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Vertical tillage field day
The sheer spectacle of seeing six high-horsepower, four-wheel drive tractors working in one field at the same time made attending last week's vertical tillage field day worth the trip; everything else was a bonus. Held near Lipton, Saskatchewan, and organized by Tri-Star Farm Services (www.tristarfarms.com), implements and factory reps from three manufacturers were on hand.
The machines went to work in a variety of field conditions; and according to Kellen Huber, owner of Tri-Star, many of the farmers in attendance were surprised by the versatility of these tillage tools. Tractor operators ran them on pea stubble, an overgrown alfalfa stand and thick pasture sod. Not only did they leave impressive field finishes, but they did it at roughly 10 miles per hour. “Something farmers need to learn to accept is doing cultivation at 10 miles per hour,” says Huber. “It's a new generation (of implement design). It's cutting edge.”
Based on what I saw, that comment is no exaggeration. The new generation of high-speed tillage implements—not all of which actually fall strictly under the vertical tillage definition—are bound to change the way most farmers will do cultivation in the future.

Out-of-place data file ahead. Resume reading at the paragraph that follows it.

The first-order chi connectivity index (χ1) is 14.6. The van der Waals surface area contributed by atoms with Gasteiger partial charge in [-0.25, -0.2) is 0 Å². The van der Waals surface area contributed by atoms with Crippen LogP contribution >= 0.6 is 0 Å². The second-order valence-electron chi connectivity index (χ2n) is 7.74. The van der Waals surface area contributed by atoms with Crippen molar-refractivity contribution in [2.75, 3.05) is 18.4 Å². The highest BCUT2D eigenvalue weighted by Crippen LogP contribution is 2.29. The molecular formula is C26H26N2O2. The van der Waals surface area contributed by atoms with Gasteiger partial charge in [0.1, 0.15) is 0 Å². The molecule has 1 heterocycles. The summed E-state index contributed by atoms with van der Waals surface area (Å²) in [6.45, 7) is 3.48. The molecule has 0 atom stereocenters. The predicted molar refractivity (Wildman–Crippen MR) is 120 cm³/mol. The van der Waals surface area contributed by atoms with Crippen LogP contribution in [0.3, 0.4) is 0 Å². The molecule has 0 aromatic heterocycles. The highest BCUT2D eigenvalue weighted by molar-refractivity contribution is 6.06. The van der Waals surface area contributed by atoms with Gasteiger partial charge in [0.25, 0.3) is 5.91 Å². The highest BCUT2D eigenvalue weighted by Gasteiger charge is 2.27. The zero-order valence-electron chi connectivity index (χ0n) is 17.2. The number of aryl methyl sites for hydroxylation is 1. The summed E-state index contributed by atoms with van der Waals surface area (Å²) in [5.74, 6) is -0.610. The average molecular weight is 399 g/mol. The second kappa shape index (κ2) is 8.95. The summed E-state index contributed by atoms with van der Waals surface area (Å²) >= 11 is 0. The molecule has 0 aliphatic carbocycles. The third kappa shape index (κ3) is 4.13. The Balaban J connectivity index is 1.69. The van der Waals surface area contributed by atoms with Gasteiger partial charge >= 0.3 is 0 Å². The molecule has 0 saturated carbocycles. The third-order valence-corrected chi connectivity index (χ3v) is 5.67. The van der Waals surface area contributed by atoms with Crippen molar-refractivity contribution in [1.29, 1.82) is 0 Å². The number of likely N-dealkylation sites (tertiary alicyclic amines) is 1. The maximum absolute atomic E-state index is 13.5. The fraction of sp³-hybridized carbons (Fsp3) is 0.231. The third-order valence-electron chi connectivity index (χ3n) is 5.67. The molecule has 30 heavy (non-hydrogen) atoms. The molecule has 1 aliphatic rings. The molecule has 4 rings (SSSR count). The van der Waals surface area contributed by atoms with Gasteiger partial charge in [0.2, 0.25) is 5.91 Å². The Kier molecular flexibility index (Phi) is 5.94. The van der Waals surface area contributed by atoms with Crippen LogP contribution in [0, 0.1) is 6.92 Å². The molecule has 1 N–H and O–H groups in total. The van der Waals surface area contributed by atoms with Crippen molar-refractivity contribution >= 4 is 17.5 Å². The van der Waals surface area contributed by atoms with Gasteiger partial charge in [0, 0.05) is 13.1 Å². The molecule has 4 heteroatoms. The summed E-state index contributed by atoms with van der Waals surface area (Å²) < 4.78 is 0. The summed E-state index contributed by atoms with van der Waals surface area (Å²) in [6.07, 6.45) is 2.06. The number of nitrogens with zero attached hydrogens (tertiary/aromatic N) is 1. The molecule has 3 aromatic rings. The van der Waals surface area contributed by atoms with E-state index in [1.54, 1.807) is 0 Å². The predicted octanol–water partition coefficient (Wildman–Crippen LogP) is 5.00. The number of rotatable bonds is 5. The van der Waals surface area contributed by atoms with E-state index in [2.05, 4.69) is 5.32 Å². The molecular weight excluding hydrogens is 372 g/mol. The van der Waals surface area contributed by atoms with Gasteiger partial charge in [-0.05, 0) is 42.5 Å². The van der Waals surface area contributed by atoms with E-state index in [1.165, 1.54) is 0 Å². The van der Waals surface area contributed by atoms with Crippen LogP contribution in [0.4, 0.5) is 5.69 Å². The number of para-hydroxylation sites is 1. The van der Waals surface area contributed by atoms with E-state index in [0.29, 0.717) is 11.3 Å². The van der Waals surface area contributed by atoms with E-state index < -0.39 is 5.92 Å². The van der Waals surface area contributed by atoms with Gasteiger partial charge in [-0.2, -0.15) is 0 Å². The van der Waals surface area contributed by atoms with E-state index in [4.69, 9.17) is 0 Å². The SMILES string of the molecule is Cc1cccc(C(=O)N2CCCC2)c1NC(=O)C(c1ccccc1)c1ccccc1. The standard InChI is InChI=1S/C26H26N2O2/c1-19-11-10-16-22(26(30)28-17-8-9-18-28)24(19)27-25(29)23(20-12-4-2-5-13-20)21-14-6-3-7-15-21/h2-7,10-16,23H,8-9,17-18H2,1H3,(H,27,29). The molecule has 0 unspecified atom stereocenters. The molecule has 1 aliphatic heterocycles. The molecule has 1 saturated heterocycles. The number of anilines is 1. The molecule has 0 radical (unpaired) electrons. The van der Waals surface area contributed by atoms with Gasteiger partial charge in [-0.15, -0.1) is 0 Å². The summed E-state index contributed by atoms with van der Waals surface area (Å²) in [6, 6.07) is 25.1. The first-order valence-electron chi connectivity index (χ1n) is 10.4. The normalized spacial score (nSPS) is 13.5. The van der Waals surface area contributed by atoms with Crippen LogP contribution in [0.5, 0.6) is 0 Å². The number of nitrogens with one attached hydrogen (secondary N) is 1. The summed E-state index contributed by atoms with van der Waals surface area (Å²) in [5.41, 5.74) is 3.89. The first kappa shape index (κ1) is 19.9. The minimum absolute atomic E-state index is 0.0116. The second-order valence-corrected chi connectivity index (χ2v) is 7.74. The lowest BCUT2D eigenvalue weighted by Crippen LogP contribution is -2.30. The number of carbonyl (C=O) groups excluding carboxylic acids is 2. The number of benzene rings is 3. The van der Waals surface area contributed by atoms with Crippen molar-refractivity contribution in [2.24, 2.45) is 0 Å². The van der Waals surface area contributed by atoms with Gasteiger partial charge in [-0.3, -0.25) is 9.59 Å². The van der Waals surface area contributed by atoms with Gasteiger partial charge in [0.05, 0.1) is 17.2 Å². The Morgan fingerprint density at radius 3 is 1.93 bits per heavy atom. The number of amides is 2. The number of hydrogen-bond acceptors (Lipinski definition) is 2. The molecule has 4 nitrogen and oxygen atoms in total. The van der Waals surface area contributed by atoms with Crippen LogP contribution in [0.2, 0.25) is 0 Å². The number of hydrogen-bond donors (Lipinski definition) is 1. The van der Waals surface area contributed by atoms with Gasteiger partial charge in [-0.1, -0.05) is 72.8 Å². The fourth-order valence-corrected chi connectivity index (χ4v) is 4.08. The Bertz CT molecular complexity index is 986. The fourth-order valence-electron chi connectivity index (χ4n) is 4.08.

And there seems to be a renewed interest in tillage these days, even long-time, no-till producers are turning back to the idea of churning up soil once in a while, but only on an as-needed basis. “You have to have residue. There has to be a need for it,” comments Huber. And he's right. Unlike decades past, when some farmers would claim every tillage pass on summer fallow added a certain number of bushels to their yield the following year, we've moved beyond that flawed thinking.
Residue buildups on no-till fields and the tough growing seasons we've experienced on the prairie in the last couple of years are driving demand for vertical tillage tools. “(Vertical tillage) deals with the worst kind of conditions possible,” says Todd Botterill, of Botterill Sales in Newton, Manitoba. “They deal with those real problem times, but they also get you through the good years.” And that ability has generated a fast-growing demand for implements here, in the west.
The Lemken Heliodor is a popular choice among Saskatchewan farmers looking for an implement to incorporate field residue.
Doug Achtymichuk, Saskatchewan regional sales manager for Salford, a vertical tillage implement manufacturer, says the company has seen unprecedented growth in demand for its RTS models in that province. And the story is the same in the other western provinces.
As more farmers get a chance to see vertical and other high-speed, minimum tillage tools at work in fields, that growth in demand is likely to continue. If you have a chance to get out to one of these field demonstrations, don't pass it up. These implements deserve a close look.
Watch for a full article on the field demo in the pages of Grainews this fall. And look for a video appearing under the “videos” link on the Grainews homepage within the next couple of weeks.
See the original blog post by Scott Garvey on E-QUIP Blog.